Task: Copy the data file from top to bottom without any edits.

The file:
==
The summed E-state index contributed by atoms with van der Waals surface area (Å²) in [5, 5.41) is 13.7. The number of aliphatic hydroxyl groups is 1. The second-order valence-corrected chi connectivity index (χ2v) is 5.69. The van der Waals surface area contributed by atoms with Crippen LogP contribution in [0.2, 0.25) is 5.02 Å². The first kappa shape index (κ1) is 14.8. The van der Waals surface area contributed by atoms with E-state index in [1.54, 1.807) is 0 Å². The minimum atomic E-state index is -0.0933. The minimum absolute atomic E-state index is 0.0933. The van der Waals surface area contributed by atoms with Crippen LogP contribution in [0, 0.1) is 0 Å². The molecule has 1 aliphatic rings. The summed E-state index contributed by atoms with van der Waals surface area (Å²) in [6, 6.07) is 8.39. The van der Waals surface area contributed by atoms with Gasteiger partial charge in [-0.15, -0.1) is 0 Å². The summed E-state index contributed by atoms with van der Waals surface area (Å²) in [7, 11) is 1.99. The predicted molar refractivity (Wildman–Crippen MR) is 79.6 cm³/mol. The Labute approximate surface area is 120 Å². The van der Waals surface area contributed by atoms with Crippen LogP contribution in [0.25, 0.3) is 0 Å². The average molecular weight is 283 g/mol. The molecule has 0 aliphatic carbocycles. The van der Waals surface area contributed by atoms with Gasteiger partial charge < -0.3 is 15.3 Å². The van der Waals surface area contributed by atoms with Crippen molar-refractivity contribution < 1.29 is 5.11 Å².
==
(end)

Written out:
The summed E-state index contributed by atoms with van der Waals surface area (Å²) in [5, 5.41) is 13.7. The number of aliphatic hydroxyl groups is 1. The second-order valence-corrected chi connectivity index (χ2v) is 5.69. The van der Waals surface area contributed by atoms with Crippen LogP contribution in [0.2, 0.25) is 5.02 Å². The first kappa shape index (κ1) is 14.8. The van der Waals surface area contributed by atoms with E-state index in [1.54, 1.807) is 0 Å². The minimum atomic E-state index is -0.0933. The minimum absolute atomic E-state index is 0.0933. The van der Waals surface area contributed by atoms with Crippen LogP contribution in [0, 0.1) is 0 Å². The molecule has 1 aliphatic rings. The summed E-state index contributed by atoms with van der Waals surface area (Å²) in [6, 6.07) is 8.39. The van der Waals surface area contributed by atoms with Gasteiger partial charge in [-0.15, -0.1) is 0 Å². The summed E-state index contributed by atoms with van der Waals surface area (Å²) in [7, 11) is 1.99. The predicted molar refractivity (Wildman–Crippen MR) is 79.6 cm³/mol. The Labute approximate surface area is 120 Å². The van der Waals surface area contributed by atoms with Crippen LogP contribution in [0.25, 0.3) is 0 Å². The average molecular weight is 283 g/mol. The molecule has 0 aliphatic carbocycles. The van der Waals surface area contributed by atoms with Gasteiger partial charge < -0.3 is 15.3 Å². The van der Waals surface area contributed by atoms with Crippen molar-refractivity contribution < 1.29 is 5.11 Å².